4. Bigotry. Del Arroz frequently posts things many would consider prejudiced, bigoted, and/or hateful. Whether it’s proclaiming that American Muslims should be “forcibly converted to Christianity,” promoting homophobia, claiming asexuality doesn’t exist and is just an excuse for not having a girlfriend, explaining why racism isn’t sinful, laughing about how “weed is for f*gs” (4:23 in that video), or deliberately misgendering an author. (I included two Tweets in that last screenshot. For Adam-Troy Castro, Del Arroz doesn’t use gendered pronouns at all. When talking about a nonbinary author, Del Arroz misgenders then. Hard to see that as unintentional.) For someone so quick to accuse others of prejudice against him, he shows no reluctance in displaying his own.
5. Trolling. Then there’s the time he literally rallied his followers to troll SJW writers…
He also coyly suggested he was responsible for siccing 4chan on File770 to get the site taken down, though he never says this explicitly.
6. John Scalzi. I’m not sure where this all started, but long after Scalzi has blocked/muted Del Arroz and gotten on with his life, Del Arroz keeps randomly retweeting Scalzi and twisting what was said. Or accusing him of cultural appropriation over a burrito. Or taking random shots at Scalzi’s productivity. Or accusing him of hating Hispanics. Or just, you know, claiming Scalzi’s “side” defends pedophiles and destroys western civilization.
None of these were part of an ongoing conversation between Del Arroz and Scalzi. These were just examples of Del Arroz trying to stir shit. And when you have a pattern like this, with Del Arroz following Scalzi’s tweets and using them to insult Scalzi, and to stir up attacks on Scalzi from Del Arroz’s followers? That pattern of behavior becomes harassment.
Or if you’re Jon Del Arroz, I guess this is called “being nice.” (With an added accusation that your enemies are all mentally ill.)
7. Paul Weimer. Weimer is a reviewer, fan, and photographer who ended up on Jon Del Arroz’s Enemies List. As a result, just like we see with John Scalzi, we get Del Arroz randomly tagging and insulting Weimer again and again. This, despite the fact that Weimer has repeatedly asked to be left alone. He even apologized to Del Arroz. (Personally, I didn’t see anything he needed to apologize for. But Paul is a nicer person than I am.)
Del Arroz claims he’s only responding to Weimer’s attacks against him. Here’s a particularly interesting example of Del Arroz responding to one of those “attacks”:
And here’s the Tweet Del Arroz is describing as an “attack”:
Yes, this is the kind of thing Jon Del Arroz sees as an attack on him, justifying his bullying and harassment of others. (You can see the full exchange, with the insulting “translation” Del Arroz was retweeting, here.)
Del Arroz also tried to drag companies Weimer works with into the feud. A strange tactic for Del Arroz to adopt, considering he talked elsewhere about being scared his enemies would come for his job…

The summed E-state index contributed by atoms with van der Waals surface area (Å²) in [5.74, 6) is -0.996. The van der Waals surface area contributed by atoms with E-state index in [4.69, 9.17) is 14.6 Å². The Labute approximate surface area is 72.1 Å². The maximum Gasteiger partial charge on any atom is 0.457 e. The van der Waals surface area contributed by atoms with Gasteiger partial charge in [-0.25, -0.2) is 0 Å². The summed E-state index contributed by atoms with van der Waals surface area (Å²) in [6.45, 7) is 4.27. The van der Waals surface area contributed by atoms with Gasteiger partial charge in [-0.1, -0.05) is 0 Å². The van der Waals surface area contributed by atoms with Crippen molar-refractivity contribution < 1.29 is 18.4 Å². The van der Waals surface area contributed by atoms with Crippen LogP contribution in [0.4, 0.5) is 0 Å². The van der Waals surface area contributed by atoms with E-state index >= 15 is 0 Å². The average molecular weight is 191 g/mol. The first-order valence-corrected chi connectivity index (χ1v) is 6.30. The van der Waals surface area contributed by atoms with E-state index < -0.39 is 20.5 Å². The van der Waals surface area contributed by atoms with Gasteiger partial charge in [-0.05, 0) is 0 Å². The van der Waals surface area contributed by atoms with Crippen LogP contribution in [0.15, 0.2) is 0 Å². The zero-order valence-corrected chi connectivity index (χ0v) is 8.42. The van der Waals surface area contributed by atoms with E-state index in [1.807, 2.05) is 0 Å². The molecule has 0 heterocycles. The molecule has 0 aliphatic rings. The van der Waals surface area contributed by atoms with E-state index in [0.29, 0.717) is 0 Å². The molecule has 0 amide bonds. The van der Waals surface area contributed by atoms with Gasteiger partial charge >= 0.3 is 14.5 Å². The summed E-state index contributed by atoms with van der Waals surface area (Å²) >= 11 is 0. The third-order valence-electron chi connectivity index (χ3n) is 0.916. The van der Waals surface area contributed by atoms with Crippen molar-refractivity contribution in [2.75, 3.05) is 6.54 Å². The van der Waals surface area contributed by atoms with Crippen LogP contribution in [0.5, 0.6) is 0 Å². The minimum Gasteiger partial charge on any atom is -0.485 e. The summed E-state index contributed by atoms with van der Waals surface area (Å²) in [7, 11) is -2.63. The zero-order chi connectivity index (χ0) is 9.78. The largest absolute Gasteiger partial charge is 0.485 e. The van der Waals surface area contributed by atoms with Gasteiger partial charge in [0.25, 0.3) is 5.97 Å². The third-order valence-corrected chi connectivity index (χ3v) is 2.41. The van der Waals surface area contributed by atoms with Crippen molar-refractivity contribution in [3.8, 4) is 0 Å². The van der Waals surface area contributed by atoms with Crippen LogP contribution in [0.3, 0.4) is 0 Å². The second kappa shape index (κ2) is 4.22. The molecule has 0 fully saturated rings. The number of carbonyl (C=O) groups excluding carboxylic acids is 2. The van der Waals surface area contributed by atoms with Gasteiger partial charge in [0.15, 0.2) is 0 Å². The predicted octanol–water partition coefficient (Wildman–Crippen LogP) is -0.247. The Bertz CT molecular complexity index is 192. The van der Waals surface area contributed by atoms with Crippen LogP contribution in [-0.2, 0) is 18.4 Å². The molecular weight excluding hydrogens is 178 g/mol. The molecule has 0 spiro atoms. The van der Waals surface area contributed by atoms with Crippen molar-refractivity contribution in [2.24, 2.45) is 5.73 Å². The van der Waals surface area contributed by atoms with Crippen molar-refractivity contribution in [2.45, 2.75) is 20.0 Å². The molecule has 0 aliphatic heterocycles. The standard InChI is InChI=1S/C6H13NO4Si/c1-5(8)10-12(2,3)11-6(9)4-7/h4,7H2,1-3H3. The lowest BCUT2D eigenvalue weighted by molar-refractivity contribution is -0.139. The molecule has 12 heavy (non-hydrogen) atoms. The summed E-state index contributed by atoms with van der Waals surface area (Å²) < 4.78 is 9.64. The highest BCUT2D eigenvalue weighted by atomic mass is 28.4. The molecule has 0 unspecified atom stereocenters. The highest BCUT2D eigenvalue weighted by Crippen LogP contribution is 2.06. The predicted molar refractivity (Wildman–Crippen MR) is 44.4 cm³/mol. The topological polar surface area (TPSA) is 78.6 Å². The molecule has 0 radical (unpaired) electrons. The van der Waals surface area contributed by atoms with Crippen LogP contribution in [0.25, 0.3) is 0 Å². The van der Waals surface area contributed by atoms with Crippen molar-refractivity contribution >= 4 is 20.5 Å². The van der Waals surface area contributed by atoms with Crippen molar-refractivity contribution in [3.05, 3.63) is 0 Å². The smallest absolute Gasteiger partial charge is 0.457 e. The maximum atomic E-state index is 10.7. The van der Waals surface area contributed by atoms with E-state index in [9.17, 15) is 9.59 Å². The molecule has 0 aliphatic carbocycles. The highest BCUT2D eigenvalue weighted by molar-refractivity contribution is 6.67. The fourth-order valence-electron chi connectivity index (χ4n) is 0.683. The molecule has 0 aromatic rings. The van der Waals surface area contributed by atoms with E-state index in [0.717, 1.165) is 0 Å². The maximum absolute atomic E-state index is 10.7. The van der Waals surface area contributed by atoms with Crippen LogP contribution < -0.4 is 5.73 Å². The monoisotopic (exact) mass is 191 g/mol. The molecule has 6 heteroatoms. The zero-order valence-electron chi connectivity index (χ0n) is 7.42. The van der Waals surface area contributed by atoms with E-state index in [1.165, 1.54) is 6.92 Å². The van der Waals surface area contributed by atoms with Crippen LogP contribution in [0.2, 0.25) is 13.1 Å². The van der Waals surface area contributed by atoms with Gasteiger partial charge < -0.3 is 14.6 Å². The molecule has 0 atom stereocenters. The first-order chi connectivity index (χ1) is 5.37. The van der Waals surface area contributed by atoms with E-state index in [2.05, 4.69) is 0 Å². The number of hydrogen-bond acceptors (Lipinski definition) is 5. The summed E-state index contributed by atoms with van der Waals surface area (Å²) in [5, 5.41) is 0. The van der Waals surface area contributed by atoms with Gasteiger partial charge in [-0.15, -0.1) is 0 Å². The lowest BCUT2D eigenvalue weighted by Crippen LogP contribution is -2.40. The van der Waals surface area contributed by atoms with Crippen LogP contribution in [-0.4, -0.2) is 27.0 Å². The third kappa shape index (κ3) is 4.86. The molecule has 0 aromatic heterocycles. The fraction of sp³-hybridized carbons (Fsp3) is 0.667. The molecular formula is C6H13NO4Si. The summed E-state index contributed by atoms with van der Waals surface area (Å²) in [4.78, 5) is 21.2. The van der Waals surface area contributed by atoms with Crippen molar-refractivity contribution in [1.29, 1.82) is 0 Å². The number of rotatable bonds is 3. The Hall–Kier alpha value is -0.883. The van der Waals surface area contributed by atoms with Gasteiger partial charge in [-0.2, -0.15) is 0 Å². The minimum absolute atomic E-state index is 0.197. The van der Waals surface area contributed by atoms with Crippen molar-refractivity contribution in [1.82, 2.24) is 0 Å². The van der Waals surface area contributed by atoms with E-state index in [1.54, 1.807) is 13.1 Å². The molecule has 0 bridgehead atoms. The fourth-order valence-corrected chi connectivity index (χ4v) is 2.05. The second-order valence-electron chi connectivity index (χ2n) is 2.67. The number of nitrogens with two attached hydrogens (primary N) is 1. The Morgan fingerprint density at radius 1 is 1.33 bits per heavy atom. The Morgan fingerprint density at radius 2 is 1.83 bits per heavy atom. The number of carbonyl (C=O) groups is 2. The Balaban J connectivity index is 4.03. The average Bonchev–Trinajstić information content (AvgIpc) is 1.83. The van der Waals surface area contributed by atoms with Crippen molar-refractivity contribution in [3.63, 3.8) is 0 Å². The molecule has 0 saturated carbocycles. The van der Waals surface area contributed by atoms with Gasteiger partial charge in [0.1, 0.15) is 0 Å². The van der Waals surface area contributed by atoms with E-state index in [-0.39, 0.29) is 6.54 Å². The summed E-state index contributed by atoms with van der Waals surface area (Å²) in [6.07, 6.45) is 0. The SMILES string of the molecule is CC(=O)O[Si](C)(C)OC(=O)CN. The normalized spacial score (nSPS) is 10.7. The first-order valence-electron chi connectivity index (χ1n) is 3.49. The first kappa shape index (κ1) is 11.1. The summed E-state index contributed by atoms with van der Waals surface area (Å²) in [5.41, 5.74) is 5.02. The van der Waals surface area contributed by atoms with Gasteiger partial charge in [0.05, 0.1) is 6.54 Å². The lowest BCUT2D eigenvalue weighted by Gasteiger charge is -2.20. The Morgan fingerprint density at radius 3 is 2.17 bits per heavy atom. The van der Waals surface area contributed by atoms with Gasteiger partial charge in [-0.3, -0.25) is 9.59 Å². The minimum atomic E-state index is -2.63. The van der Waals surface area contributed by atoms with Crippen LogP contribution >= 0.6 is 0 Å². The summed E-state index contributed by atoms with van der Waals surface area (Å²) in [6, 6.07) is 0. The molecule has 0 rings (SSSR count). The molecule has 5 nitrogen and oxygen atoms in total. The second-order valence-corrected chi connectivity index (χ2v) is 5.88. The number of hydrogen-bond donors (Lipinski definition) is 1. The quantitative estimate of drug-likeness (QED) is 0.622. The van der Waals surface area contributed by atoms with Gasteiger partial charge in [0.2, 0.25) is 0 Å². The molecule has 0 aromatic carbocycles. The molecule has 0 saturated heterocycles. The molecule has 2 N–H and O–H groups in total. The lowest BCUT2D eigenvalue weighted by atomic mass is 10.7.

And remember, each time Del Arroz does this, he’s encouraging his followers to jump in with additional insults and attacks.
ETA: Two months later, Del Arroz is still at it.
8. Laurel Amberdine. Amberdine is one of the moderators at Codex. Given Del Arroz’s story about how he was kicked out for his race and politics, it’s no surprise he targeted her, accusing her of bullying and being part of the Mean Girls club. This continued for more than a week. He continued to claim all he said in Codex was don’t attack other authors. (This claim was made in the same tweet that he attacked Amberdine and one other author.) Then he apparently discovered Amberdine works for Locus, because just like with Weimer, he dragged her employer into it, claiming Amberdine advocated blackballing minority authors (an obvious lie).
Even if you believe his account about what happened at Codex, voting to remove one individual from a group =/= blackballing minority authors. But it’s his final Tweet in that sequence, the “I’m available for interviews,” that suggests the real motivation. The goal of his lies and harassment is publicity.
Amberdine wasn’t talking about him or doing anything to engage. This was just another instance of Del Arroz distorting facts (his removal had nothing to do with race or his politics), then spending months pissing in his enemies’ Twitter streams in a way that encourages his followers to spread his unfounded accusations and join in the harassment.
9. Cat Rambo and SFWA. Rambo is the current president of the Science Fiction Writers of America. Del Arroz appears to have problems with both Rambo and the organization. I’m sure he would argue that it’s Rambo and SFWA who have the problem, and he just wants to be friends. Yet, just like he does with others, Del Arroz continues to randomly insult, attack, and harass Rambo online, while distorting or lying about what she’s said.
One of his themes is to accuse Rambo of defending pedophilia. (An accusation he’s used on Scalzi as well.) In the same Tweet, he says Rambo works overtime to purge people from SFWA for their politics. Not sure where that comes from – the only person banned from SFWA was Vox Day, and that happened before Rambo was president. As for the pedophilia thing? Del Arroz’s basis for that appears to be this Tweet: